Advertisement

Former Nickelodeon stars speak out about alleged inappropriate work environments

A new documentary focuses on what some claim went on behind the scenes at some of the most popular Nickelodeon children's shows of the 1990s and early 2000s.

In the Investigation Discovery docuseries "Quiet on Set: The Dark Side of Kids TV," some former child stars allege they were subjected to inappropriate work environments, with former Nickelodeon star Drake Bell claiming he was sexually abused.

Bell, who appeared on Nickelodeon shows such as "All That" and "The Amanda Show" before starring in his own series, "Drake & Josh," from 2004 to 2007, said in a preview of the documentary released by ID last week, that he was the "John Doe" minor in the 2003 child sexual abuse case against his former dialogue coach Brian Peck.

PHOTO: In this Aug. 11, 2023 file photo, American singer Drake Bell performs on stage as part of his 'Non Stop Flight tour' at BB Auditorium in Mexico City.  ( Jaime Nogales/ Eyepix Group/Future Publishing via Getty Images, FILE)
PHOTO: In this Aug. 11, 2023 file photo, American singer Drake Bell performs on stage as part of his 'Non Stop Flight tour' at BB Auditorium in Mexico City. ( Jaime Nogales/ Eyepix Group/Future Publishing via Getty Images, FILE)

Peck was arrested in 2003 and charged with 11 counts including "lewd acts with a child" and sexual abuse of a minor. He pleaded guilty to two of the counts and was sentenced to 16 months in prison. He was also ordered to register as a sex offender.

ADVERTISEMENT

Bell claimed Peck intentionally isolated him from his father -- who was also his manager -- when the two were on set.

"I think Brian got a sense that my dad was on the watch and so he started to really drive a wedge between my dad and me," Bell said in the docuseries. "He started talking about how my dad's stealing my money, nobody likes that my dad's on set, he's a real problem. I was believing it because he's been in this business for so long and he must know more than us."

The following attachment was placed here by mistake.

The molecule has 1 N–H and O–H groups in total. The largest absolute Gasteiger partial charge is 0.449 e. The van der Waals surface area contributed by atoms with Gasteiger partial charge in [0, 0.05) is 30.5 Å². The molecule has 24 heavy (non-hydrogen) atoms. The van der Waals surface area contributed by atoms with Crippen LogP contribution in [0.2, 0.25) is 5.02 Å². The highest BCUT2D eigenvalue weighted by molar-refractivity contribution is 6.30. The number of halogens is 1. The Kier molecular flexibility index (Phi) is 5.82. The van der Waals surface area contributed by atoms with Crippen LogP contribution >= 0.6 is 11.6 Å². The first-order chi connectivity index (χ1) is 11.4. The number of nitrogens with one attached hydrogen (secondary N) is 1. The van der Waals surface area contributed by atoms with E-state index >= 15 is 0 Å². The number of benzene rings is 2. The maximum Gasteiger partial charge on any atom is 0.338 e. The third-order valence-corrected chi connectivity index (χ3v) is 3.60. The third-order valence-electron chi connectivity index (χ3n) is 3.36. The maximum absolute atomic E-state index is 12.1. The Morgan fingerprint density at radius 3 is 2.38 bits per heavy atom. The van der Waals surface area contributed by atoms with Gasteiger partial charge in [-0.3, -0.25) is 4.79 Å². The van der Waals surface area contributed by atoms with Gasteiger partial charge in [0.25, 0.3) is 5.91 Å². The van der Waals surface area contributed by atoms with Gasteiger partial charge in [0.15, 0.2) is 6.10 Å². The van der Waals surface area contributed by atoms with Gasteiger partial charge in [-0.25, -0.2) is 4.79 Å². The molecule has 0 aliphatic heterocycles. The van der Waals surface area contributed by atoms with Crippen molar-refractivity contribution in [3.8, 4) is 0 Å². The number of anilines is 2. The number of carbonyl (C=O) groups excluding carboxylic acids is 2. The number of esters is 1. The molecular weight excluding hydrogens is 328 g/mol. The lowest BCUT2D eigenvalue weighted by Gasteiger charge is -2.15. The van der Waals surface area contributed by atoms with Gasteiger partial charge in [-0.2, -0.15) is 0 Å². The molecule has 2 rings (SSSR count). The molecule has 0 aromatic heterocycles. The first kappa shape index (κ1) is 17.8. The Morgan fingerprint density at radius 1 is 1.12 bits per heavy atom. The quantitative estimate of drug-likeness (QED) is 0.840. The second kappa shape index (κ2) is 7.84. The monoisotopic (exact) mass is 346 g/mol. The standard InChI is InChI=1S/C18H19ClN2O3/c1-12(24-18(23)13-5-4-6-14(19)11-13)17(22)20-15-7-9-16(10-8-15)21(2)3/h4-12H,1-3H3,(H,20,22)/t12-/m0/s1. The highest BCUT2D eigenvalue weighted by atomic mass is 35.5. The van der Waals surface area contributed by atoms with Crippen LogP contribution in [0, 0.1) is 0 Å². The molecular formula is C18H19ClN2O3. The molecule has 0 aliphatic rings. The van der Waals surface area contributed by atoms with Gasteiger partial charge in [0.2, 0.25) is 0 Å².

Bell said the abuse he experienced put him on a path of self-destruction, including two convictions for driving under the influence and a child endangerment conviction in 2021.

In a statement, Nickelodeon said it was "dismayed and saddened to learn of the trauma [Bell] has endured, and we commend and support the strength required to come forward."

MORE: Drake Bell, former Nickelodeon star, found safe after being reported missing

Giovonnie Samuels and Bryan Hearne were also two of the child actors who starred in Nickelodeon's "All That" in 2001. They said Peck worked closely with the child actors on set.

"I can't even describe the feeling to know that there was a monster among us," Hearne told "Good Morning America."

Samuels said when she learned Bell had come forward as a victim of Peck, she felt devastated.

PHOTO: Giovonnie Samuels, left, and Bryan Hearne speak with ABC News' Eva Pilgrim, March 13, 2024, on 'Good Morning America.' (ABC News)
PHOTO: Giovonnie Samuels, left, and Bryan Hearne speak with ABC News' Eva Pilgrim, March 13, 2024, on 'Good Morning America.' (ABC News)

"It broke my heart. I cried," Samuels said.

"We weren't close with Drake but we were around him," Hearne added. "He was a legend. And so, to find out that he was being harmed ... in a terrible way, it infuriated me."

Hearne and Samuels also spoke to "GMA" about former writer and executive producer Dan Schneider, with whom Nickelodeon parted ways in 2018, after the network received complaints that Schneider created a hostile work environment.